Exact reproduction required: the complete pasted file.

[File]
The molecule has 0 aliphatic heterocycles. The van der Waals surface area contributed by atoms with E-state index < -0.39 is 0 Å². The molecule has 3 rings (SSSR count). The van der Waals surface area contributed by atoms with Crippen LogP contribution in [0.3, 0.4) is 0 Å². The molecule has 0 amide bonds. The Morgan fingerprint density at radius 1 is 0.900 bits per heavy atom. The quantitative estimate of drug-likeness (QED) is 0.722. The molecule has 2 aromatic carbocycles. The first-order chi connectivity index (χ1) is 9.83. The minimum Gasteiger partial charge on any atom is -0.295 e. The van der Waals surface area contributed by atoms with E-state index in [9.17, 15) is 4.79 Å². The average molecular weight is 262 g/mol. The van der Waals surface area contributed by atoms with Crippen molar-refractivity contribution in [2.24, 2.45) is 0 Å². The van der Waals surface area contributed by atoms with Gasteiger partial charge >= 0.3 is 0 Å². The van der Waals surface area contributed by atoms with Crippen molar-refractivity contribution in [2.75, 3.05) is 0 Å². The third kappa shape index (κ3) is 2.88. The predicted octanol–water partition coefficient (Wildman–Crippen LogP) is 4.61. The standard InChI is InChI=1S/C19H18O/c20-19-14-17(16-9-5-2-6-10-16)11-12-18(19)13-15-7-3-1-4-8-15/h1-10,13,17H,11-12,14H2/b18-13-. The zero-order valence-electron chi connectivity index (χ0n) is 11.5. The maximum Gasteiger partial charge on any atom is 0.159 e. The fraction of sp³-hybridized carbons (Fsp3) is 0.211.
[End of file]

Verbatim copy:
The molecule has 0 aliphatic heterocycles. The van der Waals surface area contributed by atoms with E-state index < -0.39 is 0 Å². The molecule has 3 rings (SSSR count). The van der Waals surface area contributed by atoms with Crippen LogP contribution in [0.3, 0.4) is 0 Å². The molecule has 0 amide bonds. The Morgan fingerprint density at radius 1 is 0.900 bits per heavy atom. The quantitative estimate of drug-likeness (QED) is 0.722. The molecule has 2 aromatic carbocycles. The first-order chi connectivity index (χ1) is 9.83. The minimum Gasteiger partial charge on any atom is -0.295 e. The van der Waals surface area contributed by atoms with E-state index in [9.17, 15) is 4.79 Å². The average molecular weight is 262 g/mol. The van der Waals surface area contributed by atoms with Crippen molar-refractivity contribution in [2.24, 2.45) is 0 Å². The van der Waals surface area contributed by atoms with Gasteiger partial charge >= 0.3 is 0 Å². The van der Waals surface area contributed by atoms with Crippen molar-refractivity contribution in [2.75, 3.05) is 0 Å². The third kappa shape index (κ3) is 2.88. The predicted octanol–water partition coefficient (Wildman–Crippen LogP) is 4.61. The standard InChI is InChI=1S/C19H18O/c20-19-14-17(16-9-5-2-6-10-16)11-12-18(19)13-15-7-3-1-4-8-15/h1-10,13,17H,11-12,14H2/b18-13-. The zero-order valence-electron chi connectivity index (χ0n) is 11.5. The maximum Gasteiger partial charge on any atom is 0.159 e. The fraction of sp³-hybridized carbons (Fsp3) is 0.211.